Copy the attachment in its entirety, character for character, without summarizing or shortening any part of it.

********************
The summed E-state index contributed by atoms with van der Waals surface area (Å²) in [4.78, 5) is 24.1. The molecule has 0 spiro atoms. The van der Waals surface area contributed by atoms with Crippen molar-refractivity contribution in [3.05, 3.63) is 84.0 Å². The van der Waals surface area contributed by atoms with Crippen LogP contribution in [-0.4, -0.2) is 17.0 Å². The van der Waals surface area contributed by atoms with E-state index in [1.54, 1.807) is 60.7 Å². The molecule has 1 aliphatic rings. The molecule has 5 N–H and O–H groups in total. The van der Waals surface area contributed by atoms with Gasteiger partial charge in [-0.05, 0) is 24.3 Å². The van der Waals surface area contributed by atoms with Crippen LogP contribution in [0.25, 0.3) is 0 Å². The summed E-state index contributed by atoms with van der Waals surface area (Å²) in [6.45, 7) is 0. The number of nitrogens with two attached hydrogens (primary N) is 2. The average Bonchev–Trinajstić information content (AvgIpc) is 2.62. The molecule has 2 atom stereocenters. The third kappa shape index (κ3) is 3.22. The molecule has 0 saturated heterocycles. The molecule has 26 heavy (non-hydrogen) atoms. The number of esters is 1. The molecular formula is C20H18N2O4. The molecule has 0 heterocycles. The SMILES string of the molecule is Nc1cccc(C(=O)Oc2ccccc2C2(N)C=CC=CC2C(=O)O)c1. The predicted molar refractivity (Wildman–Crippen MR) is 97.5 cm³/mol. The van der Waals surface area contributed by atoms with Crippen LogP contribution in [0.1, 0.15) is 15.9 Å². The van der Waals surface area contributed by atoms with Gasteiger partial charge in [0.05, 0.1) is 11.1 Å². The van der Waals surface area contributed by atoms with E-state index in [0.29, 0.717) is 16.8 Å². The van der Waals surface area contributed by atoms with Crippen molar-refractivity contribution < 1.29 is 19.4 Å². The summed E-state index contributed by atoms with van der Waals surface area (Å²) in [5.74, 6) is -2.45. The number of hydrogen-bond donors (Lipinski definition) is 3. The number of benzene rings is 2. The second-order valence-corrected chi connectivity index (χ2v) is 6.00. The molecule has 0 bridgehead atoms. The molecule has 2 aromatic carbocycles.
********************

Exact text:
The summed E-state index contributed by atoms with van der Waals surface area (Å²) in [4.78, 5) is 24.1. The molecule has 0 spiro atoms. The van der Waals surface area contributed by atoms with Crippen molar-refractivity contribution in [3.05, 3.63) is 84.0 Å². The van der Waals surface area contributed by atoms with Crippen LogP contribution in [-0.4, -0.2) is 17.0 Å². The van der Waals surface area contributed by atoms with E-state index in [1.54, 1.807) is 60.7 Å². The molecule has 1 aliphatic rings. The molecule has 5 N–H and O–H groups in total. The van der Waals surface area contributed by atoms with Gasteiger partial charge in [-0.05, 0) is 24.3 Å². The van der Waals surface area contributed by atoms with Crippen LogP contribution in [0.25, 0.3) is 0 Å². The summed E-state index contributed by atoms with van der Waals surface area (Å²) in [6.45, 7) is 0. The number of nitrogens with two attached hydrogens (primary N) is 2. The average Bonchev–Trinajstić information content (AvgIpc) is 2.62. The molecule has 2 atom stereocenters. The third kappa shape index (κ3) is 3.22. The molecule has 0 saturated heterocycles. The molecule has 26 heavy (non-hydrogen) atoms. The number of esters is 1. The molecular formula is C20H18N2O4. The molecule has 0 heterocycles. The SMILES string of the molecule is Nc1cccc(C(=O)Oc2ccccc2C2(N)C=CC=CC2C(=O)O)c1. The predicted molar refractivity (Wildman–Crippen MR) is 97.5 cm³/mol. The van der Waals surface area contributed by atoms with Crippen LogP contribution in [0.1, 0.15) is 15.9 Å². The van der Waals surface area contributed by atoms with Gasteiger partial charge in [0.05, 0.1) is 11.1 Å². The van der Waals surface area contributed by atoms with E-state index in [0.29, 0.717) is 16.8 Å². The van der Waals surface area contributed by atoms with Crippen molar-refractivity contribution < 1.29 is 19.4 Å². The summed E-state index contributed by atoms with van der Waals surface area (Å²) in [5.74, 6) is -2.45. The number of hydrogen-bond donors (Lipinski definition) is 3. The number of benzene rings is 2. The second-order valence-corrected chi connectivity index (χ2v) is 6.00. The molecule has 0 bridgehead atoms. The molecule has 2 aromatic carbocycles.